Kimbell pulls out of runoff for BoE

The Fayette County Elections Board worked to sign the election results following the election last week. From left are elections board members Marilyn Watts and Daryl Hicks, Elections Supervisor Tom Sawyer and Elections Board Member Addison Lester. Photo/John Munford.

Numbers show McCarty faces fierce challenge in District 5

Fayette County voters answered some questions but left the future unclear for a number of would-be politicians during the May 20 primary election.

In a big surprise, the second-place finisher in the District 4 Board of Education Republican race has withdrawn from the runoff.

Steve Brown avoided a runoff election for the Post 3 Republican race, and he will start a second four-year term in January without opposition on the Democratic side. He took the primary with 52.63 percent over fellow former mayors Harold Logsdon (39.8 percent) and Don Haddix (7.54 percent).

The other Republican race on the ballot, a four-way battle for the District 4 seat on the Fayette County Board of Education, was not entirely settled by voters. None of the candidates won a majority, so top vote-getters Diane Basham (38.79 percent) and John Kimbell (36.09 percent) seemed to be set to square off in the July 22 primary runoff, with the winner facing Democrat Ogechi Oparah in the November election.

However, Kimbell has withdrawn from the race, he told The Citizen in an email Monday. “I have found myself in the unfortunate position of having to withdraw from the race due to a job related matter,” Kimbell wrote. “I passed your request along to Ms. Jane Owens, who will move into the runoff.”

Owens was the third-place finisher in the primary balloting.

Another political seat with big implications for Fayette County remained undecided with a runoff also slated for the District 16 seat in the Georgia Senate. Seven candidates are vying to replace retiring Sen. Ronnie Chance, but none in the field got a majority. The runoff pits Tyrone financial manager Marty Harbin (26.3 percent) against Fayetteville attorney David Studdard (21.57 percent).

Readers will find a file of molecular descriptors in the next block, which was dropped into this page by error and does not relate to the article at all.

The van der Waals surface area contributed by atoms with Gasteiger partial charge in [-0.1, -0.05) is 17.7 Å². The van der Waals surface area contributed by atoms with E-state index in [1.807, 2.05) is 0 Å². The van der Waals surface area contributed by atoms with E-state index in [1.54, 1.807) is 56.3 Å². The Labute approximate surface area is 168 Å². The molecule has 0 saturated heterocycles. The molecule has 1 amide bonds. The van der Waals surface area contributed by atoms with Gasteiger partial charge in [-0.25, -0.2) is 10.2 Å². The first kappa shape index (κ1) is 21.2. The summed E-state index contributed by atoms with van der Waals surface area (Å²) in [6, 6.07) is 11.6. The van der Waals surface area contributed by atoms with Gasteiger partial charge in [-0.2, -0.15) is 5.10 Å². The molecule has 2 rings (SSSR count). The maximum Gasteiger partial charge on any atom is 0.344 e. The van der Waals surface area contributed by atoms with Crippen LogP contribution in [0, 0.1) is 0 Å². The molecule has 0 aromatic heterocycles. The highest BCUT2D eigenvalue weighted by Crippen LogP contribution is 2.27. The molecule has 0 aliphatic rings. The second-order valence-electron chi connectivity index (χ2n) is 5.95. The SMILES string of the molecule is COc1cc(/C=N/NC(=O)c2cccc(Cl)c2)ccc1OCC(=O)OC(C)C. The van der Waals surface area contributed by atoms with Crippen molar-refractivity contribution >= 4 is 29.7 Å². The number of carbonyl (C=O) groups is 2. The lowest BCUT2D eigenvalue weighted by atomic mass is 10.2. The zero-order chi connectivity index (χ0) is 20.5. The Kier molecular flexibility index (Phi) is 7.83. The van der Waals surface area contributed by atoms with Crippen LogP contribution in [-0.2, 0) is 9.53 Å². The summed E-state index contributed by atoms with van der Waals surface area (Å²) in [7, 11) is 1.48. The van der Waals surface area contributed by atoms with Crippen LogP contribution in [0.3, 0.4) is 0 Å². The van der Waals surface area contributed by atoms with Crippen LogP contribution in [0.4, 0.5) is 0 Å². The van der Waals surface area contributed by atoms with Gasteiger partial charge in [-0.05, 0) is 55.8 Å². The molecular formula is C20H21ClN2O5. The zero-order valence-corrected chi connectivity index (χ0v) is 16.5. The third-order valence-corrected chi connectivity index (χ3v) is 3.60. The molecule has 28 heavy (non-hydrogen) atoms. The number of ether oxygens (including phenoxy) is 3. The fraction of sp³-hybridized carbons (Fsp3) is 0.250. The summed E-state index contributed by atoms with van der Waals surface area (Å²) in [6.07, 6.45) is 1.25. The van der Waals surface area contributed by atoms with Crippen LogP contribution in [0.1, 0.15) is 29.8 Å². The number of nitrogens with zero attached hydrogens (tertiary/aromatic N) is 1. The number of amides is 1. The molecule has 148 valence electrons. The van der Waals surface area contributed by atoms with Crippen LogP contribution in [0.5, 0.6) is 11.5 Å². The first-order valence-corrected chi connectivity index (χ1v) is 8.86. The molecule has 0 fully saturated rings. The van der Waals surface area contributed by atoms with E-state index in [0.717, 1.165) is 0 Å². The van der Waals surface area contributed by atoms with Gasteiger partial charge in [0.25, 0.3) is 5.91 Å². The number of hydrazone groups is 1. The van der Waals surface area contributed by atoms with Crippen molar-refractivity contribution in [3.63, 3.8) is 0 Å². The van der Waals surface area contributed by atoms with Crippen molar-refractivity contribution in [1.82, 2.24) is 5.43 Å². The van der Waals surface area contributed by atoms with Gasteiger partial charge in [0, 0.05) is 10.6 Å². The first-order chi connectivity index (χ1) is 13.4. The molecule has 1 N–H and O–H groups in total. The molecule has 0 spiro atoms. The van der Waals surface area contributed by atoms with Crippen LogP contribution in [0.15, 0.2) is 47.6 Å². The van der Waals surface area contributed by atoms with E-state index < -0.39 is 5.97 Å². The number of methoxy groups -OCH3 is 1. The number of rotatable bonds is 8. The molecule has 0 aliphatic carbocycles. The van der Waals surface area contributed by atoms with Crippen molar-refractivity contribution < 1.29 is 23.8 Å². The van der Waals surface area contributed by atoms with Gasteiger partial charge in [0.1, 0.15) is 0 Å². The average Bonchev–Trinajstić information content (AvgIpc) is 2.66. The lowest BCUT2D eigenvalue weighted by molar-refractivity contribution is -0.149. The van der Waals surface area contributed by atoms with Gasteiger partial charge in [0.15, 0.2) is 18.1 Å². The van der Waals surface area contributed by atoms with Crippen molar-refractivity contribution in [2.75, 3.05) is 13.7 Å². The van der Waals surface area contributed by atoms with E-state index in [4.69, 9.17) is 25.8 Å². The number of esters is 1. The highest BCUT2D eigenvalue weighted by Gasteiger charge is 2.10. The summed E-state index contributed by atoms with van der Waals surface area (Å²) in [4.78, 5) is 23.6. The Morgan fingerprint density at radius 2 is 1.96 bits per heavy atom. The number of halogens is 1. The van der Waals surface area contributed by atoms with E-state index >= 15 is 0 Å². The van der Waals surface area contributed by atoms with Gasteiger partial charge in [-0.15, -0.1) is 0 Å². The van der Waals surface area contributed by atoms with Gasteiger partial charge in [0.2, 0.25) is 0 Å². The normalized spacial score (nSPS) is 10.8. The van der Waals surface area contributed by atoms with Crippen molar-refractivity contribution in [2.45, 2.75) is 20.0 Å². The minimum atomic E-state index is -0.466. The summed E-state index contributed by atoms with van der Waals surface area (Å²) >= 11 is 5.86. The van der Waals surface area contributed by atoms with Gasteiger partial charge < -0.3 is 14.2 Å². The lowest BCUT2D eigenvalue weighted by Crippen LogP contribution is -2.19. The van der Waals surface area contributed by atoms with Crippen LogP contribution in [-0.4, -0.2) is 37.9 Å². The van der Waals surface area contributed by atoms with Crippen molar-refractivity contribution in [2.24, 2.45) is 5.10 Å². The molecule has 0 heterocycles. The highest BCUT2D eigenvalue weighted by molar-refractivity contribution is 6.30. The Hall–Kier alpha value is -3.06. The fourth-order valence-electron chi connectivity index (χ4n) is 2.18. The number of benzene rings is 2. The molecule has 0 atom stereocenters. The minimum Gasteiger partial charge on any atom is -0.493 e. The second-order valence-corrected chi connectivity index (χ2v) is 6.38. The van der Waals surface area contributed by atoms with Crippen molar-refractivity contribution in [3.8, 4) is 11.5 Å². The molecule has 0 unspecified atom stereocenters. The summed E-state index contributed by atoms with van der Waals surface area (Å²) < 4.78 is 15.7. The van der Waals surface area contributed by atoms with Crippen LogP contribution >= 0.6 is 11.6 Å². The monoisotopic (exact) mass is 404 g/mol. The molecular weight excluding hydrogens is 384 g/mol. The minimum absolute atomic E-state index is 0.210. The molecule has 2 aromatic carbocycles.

This was the county’s first election under the new court-ordered district voting map, forced by a federal lawsuit filed by the National Association for the Advancement of Colored People (NAACP). A federal judge approved slicing Fayette up into five districts, and voters will no longer be able to vote for all five seats on the county board of education or the county commission.

The judge’s map included the creation of a special 5th district which has a majority of voting age residents who are black. That district stretches from part of Fayetteville northward and then to the west toward Tyrone.

And it is that 5th District that may have given the most interesting results of the primary election, and perhaps a preview of what is to come in November. Incumbent county commissioner Allen McCarty was the only Republican running, and he will face Democratic challenger Pota Coston in November.

The two were not running head to head, and neither McCarty nor Coston faced opposition from their own party. Nonetheless, Coston managed to outpoll him 1,415 Democrat votes to 959 for McCarty from Republican voters.

In the board of education races, some 2,444 people voted Republican in the District 4 race, while 639 cast ballots for the lone Democratic challenger, Ogechi Oparah.

However, in the District 5 race, incumbent Democrat Leonard Presberg has a virtual lead of 1,390 to the 914 votes received for Republican challenger Dean B. Dunton. Whether that tally will even come close to panning out, as with all questions about how the parties’ candidates will fare, has to wait until the Nov. 4 general election.

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